Wednesday, May 21, 2014

Sweet Sleep

I’ve had sleep problems for a long, long time. They got so bad when I came down with ME-CFS in ‘87 that I thought I’d go crazy. Then I had the ups and downs or many, sleeping better whenever I improved, worse whenever I relapsed, but never getting hours of refreshing sleep where I didn’t wake to every barking dog and rustling leaf.

Mold avoidance helped a lot, and my first year was a honeymoon of rising with the sun feeling ready to face the day.  But as I continued to do mold avoidance something shifted.  I thought the solution was being more careful and spent months taking everything out of my living space, washing, throwing out, replacing, blah, blah, blah.  I ended up with this nice shed where I store everything I’m not currently using.   (Shed is way in the back)


That’s when another solution appeared: Ray Peat.

The message was in my mailbox  from an unknown, kind soul dated January 1, 2014.  Almost two months later, I opened it and responded.  “Why Ray Peat? Who are you?”

It gets complicated after that, but the end of the long story is that I started sleeping.  Immediately.

Then I found that when I ignored Ray Peat’s information and ate like I used to eat, I didn’t sleep.  Uh oh.  Instant un-gratification.  Like a trainer standing by with a whip or a nudge.

Only this time the solution was sweet.  SUGAR

OK, don’t yell and don’t faint.  I KNOW you think I’m nuts. I was pretty skeptical myself.  I worried about candida, cavities, and weight gain. So far 2 out of 3 came to pass.  But it’s not all bad because I’m also
1. sleeping
2. enjoying greater mental clarity
3. tolerating thyroid hormone
4. clearing up psoriasis
5. raising metabolic rate  (e.g. body temperature)
6. drinking coffee for the first time in 3 decades and licking my lips
7. having regular predictable bowel movements

“Get to the point already and are.doing.already”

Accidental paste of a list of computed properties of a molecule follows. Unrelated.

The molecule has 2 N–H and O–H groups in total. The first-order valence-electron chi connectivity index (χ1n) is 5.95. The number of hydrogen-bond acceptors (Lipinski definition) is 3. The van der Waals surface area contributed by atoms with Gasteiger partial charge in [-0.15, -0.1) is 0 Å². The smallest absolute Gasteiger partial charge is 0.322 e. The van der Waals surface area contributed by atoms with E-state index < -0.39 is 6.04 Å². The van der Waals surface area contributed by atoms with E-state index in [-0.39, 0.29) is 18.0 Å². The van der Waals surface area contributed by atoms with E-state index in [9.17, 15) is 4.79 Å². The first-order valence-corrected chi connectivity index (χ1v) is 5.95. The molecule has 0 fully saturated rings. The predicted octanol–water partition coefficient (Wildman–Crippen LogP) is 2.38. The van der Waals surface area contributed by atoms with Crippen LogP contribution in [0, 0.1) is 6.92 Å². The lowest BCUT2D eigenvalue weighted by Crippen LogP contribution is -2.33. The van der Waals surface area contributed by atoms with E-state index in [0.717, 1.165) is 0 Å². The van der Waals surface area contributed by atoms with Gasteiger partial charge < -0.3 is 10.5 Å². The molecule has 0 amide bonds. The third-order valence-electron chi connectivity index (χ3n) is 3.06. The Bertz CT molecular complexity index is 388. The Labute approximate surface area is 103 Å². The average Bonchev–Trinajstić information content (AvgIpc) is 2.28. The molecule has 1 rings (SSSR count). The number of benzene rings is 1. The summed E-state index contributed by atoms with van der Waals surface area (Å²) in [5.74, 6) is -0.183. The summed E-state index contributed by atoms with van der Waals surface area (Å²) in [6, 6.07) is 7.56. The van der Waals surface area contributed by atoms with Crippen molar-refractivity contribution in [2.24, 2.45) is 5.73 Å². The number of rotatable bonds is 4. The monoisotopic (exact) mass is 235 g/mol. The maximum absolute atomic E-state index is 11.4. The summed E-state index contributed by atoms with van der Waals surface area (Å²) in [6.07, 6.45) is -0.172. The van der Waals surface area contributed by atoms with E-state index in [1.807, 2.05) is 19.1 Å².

“WTF! sugar can’t do.anyone any good. It’s a fact."

Want to read a different point of view?  Here’s Ray on sugar issues ( and on glycemia (

 The guy I live with eats a lot of sugar and feels guilty about it even though he’s been healthy his entire life and is still pretty energetic.  My low sugar high vegetable diet was something he could look up to and now he gives me a hard time when I “encourage” his “bad habits.”

I was pretty resistant to the idea of eating sugar, gelatin, orange juice, milk, and other things my Peat advisor VV told me about.  I was also resistant to NOT eating starches and fiber because I love my homemade almond bread, sweet potatoes, and fresh salads from our little garden.  So the only thing I remember doing seriously at first was STOPPING ALL PUFAS.

PUFAS are poly-unsaturated fatty acids.  Things like hemp-seed oil, plus the not so nice GMO laden things like corn oil and canola oil.  Even olive oil is high in PUFA, but lower than any other oil you can buy, so a little bit of it is ok.  I went cold-turkey on nuts, cheated with no more than 4 nuts a day, substituted butter and coconut oil for fats, poured kefir on my salad instead of olive oil, ate a little more cheese and a little more yogurt than I had been doing.

When I slept night after night after night, I decided Ray Peat was onto something, and I started adding other recommendations like eating liver, reducing animal proteins high in PUFA (chicken, turkey, pork, fish) and even making jell-O with white sugar (gulp).  I read a blog by Matt Stone recommending a mixture of four parts sugar to one part salt and kept this by the side of the bed in case I woke up during the night with pounding heart or hungry or just a little unsettled.  A month later I ordered a glass of orange juice (fresh-squeezed from a restaurant) which took me an entire day to drink--it made me so full!.  Soon I got me some T3 and took a teeny tiny amount.  I slept even better.

I have no idea if other people will ME-CFS will benefit from this approach.  I knew it was for me, even though I was resistant, because the pattern Peat and those inspired by him described of HIGH serotonin, HIGH estrogen, HIGH lipid peroxidation/oxidative stress, LOW progesterone, LOW body temperature, LOW metabolic rate, LOW thyroid hormone was EXACTLY the pattern I had.

Well to be honest, I thought I had low estrogen, since my blood tests barely find any, and my boobs were small and I was always thin, while estrogen is supposed to make women fat and buxom.  Then I remembered that I did have one saliva test after I relapsed in 2000 from juice fasting where my estradiol levels were 900% above normal.  Apparently more than estrogen is required for boobs and body fat. Whatever that is, I've got it, and here's the proof: